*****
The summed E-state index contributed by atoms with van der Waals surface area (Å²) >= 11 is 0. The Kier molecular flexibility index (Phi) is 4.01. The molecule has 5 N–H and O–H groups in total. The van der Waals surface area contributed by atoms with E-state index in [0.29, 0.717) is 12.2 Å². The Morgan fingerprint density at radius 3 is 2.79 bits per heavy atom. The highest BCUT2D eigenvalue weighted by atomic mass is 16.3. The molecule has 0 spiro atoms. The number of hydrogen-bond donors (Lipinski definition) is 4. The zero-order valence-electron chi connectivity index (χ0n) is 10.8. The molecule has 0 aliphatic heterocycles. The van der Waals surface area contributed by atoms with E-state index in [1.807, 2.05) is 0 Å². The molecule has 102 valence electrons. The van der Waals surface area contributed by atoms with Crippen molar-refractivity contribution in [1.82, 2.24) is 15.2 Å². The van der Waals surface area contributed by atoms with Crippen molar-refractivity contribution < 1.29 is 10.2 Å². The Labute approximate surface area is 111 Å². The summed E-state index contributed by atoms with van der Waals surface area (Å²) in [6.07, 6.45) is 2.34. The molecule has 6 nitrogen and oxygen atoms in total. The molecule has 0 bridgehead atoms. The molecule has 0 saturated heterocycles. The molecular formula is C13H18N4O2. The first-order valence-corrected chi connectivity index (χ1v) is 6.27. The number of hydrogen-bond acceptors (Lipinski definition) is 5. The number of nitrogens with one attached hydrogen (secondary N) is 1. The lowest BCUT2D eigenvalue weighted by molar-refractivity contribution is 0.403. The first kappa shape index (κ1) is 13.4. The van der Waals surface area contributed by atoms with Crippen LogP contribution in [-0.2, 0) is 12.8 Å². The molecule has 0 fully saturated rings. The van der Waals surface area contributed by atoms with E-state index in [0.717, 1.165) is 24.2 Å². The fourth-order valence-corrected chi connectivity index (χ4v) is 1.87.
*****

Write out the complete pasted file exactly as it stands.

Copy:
The summed E-state index contributed by atoms with van der Waals surface area (Å²) >= 11 is 0. The Kier molecular flexibility index (Phi) is 4.01. The molecule has 5 N–H and O–H groups in total. The van der Waals surface area contributed by atoms with E-state index in [0.29, 0.717) is 12.2 Å². The Morgan fingerprint density at radius 3 is 2.79 bits per heavy atom. The highest BCUT2D eigenvalue weighted by atomic mass is 16.3. The molecule has 0 spiro atoms. The number of hydrogen-bond donors (Lipinski definition) is 4. The zero-order valence-electron chi connectivity index (χ0n) is 10.8. The molecule has 0 aliphatic heterocycles. The van der Waals surface area contributed by atoms with E-state index in [1.807, 2.05) is 0 Å². The molecule has 102 valence electrons. The van der Waals surface area contributed by atoms with Crippen molar-refractivity contribution in [1.82, 2.24) is 15.2 Å². The van der Waals surface area contributed by atoms with Crippen molar-refractivity contribution < 1.29 is 10.2 Å². The Labute approximate surface area is 111 Å². The summed E-state index contributed by atoms with van der Waals surface area (Å²) in [6.07, 6.45) is 2.34. The molecule has 6 nitrogen and oxygen atoms in total. The molecule has 0 bridgehead atoms. The molecule has 0 saturated heterocycles. The molecular formula is C13H18N4O2. The first-order valence-corrected chi connectivity index (χ1v) is 6.27. The number of hydrogen-bond acceptors (Lipinski definition) is 5. The number of nitrogens with one attached hydrogen (secondary N) is 1. The lowest BCUT2D eigenvalue weighted by molar-refractivity contribution is 0.403. The first kappa shape index (κ1) is 13.4. The van der Waals surface area contributed by atoms with Crippen LogP contribution in [-0.2, 0) is 12.8 Å². The molecule has 0 fully saturated rings. The van der Waals surface area contributed by atoms with E-state index in [0.717, 1.165) is 24.2 Å². The fourth-order valence-corrected chi connectivity index (χ4v) is 1.87.